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Fetal intervention is a treatment, surgery or procedure performed on a fetus while it is still in the uterus. There are several different types of fetal interventions that may be performed in response to certain congenital abnormalities or conditions. These conditions may include congenital heart disease and an opening in the spine known as spina bifida. Surgeries for fetal intervention can range from very minimally invasive to extremely invasive in nature. The mother is more at risk with certain types of intervention than with others.
Open fetal surgery is a highly invasive fetal intervention that involves opening up the mother's lower abdomen and uterus to gain access to the fetus. This requires general anesthesia for the mother so that she is asleep during the entire procedure. After the abdomen and uterus have been opened, the necessary fetal repair or preventative measures are taken and both are then closed. Often the mother must remain in the hospital for several days for observation and treatment of post-surgery contractions.
Ex Utero Intrapartum Treatment (EXIT) is a type of fetal intervention that takes place when the baby is ready to be delivered. Typically it is performed when the baby has an obstructed airway that will prevent it from being able to breathe properly once it is separated from the placenta. It involves a Cesarean, however, like the open fetal surgery the mother is put under using general anesthesia. The baby is then partially delivered but not separated from the umbilical cord until after the airway has been successfully cleared. Once the surgeon is assured that the baby can breathe, it can then be fully delivered.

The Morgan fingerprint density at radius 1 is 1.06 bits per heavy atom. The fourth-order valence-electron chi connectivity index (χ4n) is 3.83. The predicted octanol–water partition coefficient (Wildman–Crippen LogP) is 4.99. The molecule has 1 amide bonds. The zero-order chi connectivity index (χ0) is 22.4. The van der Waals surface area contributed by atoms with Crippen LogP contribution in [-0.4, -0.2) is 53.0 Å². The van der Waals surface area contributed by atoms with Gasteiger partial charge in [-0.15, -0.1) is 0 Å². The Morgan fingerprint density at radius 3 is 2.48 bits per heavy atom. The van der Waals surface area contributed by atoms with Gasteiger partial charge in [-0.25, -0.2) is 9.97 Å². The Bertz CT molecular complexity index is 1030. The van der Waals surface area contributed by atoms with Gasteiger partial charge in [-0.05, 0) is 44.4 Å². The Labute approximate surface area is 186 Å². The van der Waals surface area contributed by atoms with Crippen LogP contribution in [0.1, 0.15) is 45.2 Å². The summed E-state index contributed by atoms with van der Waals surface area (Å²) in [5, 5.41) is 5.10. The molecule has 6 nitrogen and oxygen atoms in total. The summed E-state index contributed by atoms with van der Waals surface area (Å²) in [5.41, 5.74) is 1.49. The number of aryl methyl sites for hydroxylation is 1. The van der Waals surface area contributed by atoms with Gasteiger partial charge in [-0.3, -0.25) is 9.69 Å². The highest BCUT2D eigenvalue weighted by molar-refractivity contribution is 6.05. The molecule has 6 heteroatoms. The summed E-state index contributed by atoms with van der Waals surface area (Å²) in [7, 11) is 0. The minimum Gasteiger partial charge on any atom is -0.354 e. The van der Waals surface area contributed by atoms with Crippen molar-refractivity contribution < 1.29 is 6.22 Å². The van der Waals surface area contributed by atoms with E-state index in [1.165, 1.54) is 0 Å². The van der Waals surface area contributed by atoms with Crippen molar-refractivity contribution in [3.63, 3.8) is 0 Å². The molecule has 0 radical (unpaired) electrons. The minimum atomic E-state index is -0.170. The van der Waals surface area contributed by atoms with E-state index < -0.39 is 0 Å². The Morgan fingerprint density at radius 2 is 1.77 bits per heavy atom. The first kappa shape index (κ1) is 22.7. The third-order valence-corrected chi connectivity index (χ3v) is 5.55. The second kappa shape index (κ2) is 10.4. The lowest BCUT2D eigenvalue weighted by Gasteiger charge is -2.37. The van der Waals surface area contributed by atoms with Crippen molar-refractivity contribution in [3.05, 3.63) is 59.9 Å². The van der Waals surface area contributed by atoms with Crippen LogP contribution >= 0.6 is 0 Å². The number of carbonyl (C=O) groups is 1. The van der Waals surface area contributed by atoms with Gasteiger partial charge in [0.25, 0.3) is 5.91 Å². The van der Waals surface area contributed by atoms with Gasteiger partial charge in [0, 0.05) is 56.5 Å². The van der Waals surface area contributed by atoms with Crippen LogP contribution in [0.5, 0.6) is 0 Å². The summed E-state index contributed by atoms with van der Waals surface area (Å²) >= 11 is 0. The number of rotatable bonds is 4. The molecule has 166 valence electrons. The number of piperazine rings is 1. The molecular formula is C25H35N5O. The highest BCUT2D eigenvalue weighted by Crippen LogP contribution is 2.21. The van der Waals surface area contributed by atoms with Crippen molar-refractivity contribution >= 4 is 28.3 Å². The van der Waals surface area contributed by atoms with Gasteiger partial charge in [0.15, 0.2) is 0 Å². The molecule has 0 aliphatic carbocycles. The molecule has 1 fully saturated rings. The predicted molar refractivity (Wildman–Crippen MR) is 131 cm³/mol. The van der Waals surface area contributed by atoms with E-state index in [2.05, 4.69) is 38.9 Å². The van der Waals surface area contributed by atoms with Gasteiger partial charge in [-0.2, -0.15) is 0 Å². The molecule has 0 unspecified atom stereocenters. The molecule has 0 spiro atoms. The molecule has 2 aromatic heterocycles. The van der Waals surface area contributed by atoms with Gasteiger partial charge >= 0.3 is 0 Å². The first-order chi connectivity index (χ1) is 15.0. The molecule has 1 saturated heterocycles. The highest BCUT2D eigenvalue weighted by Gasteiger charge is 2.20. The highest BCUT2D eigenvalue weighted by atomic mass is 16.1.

Fetoscopic intervention, or fetendo fetal surgery, is a less invasive procedure that frequently takes the place of open fetal surgery for certain types of congenital conditions. Unlike open fetal surgery, there is no need to open up the abdomen or the uterus, although the mother is typically asleep for the procedure. This type of fetal intervention is performed in utero and involves putting tubes through the mother's abdominal wall and the uterine wall. Instruments and a telescope are inserted through those tubes to perform the surgery. The surgeons performing the fetoscopic intervention are guided by live, real-time images provided by the telescope and a sonogram.
The least invasive procedure for fetal intervention is called Fetal Image-Guided Surgery (FIGS-IT). It is performed using a sonogram for a real-time image of the fetus. This surgery involves only the insertion of a needle through the mother's abdomen, the uterine wall and into the fetus. Regional or local anesthesia is typically all that is required for this type of intervention, however in rare cases general anesthesia may be necessary. Preventative treatments that may involve fetal image-guided intervention may include blood sampling or placing catheters in the bladder, but generally it is not used for more complex intervention where surgery is necessary.